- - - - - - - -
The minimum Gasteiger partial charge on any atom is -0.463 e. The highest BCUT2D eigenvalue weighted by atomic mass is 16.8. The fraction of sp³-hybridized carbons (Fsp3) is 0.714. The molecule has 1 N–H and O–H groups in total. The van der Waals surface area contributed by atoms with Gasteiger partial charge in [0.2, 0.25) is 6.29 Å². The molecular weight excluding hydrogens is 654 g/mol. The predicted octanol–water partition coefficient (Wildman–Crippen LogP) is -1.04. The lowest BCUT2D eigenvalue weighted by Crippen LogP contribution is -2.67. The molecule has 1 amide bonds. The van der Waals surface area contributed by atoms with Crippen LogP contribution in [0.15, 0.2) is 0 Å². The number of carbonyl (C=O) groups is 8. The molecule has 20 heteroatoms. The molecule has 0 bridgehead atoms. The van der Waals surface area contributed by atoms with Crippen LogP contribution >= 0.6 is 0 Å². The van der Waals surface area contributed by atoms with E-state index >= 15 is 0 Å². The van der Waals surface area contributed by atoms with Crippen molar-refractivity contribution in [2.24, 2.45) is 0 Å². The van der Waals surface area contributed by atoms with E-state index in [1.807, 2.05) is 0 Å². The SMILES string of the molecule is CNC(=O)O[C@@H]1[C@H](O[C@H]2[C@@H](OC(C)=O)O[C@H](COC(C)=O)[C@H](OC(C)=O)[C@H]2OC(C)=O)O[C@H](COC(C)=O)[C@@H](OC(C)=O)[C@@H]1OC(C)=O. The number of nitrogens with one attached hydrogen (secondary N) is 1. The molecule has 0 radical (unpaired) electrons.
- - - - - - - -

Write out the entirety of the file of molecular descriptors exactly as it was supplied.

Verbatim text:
The minimum Gasteiger partial charge on any atom is -0.463 e. The highest BCUT2D eigenvalue weighted by atomic mass is 16.8. The fraction of sp³-hybridized carbons (Fsp3) is 0.714. The molecule has 1 N–H and O–H groups in total. The van der Waals surface area contributed by atoms with Gasteiger partial charge in [0.2, 0.25) is 6.29 Å². The molecular weight excluding hydrogens is 654 g/mol. The predicted octanol–water partition coefficient (Wildman–Crippen LogP) is -1.04. The lowest BCUT2D eigenvalue weighted by Crippen LogP contribution is -2.67. The molecule has 1 amide bonds. The van der Waals surface area contributed by atoms with Crippen LogP contribution in [0.15, 0.2) is 0 Å². The number of carbonyl (C=O) groups is 8. The molecule has 20 heteroatoms. The molecule has 0 bridgehead atoms. The van der Waals surface area contributed by atoms with Crippen LogP contribution >= 0.6 is 0 Å². The van der Waals surface area contributed by atoms with E-state index >= 15 is 0 Å². The van der Waals surface area contributed by atoms with Crippen molar-refractivity contribution in [2.24, 2.45) is 0 Å². The van der Waals surface area contributed by atoms with E-state index in [1.807, 2.05) is 0 Å². The SMILES string of the molecule is CNC(=O)O[C@@H]1[C@H](O[C@H]2[C@@H](OC(C)=O)O[C@H](COC(C)=O)[C@H](OC(C)=O)[C@H]2OC(C)=O)O[C@H](COC(C)=O)[C@@H](OC(C)=O)[C@@H]1OC(C)=O. The number of nitrogens with one attached hydrogen (secondary N) is 1. The molecule has 0 radical (unpaired) electrons.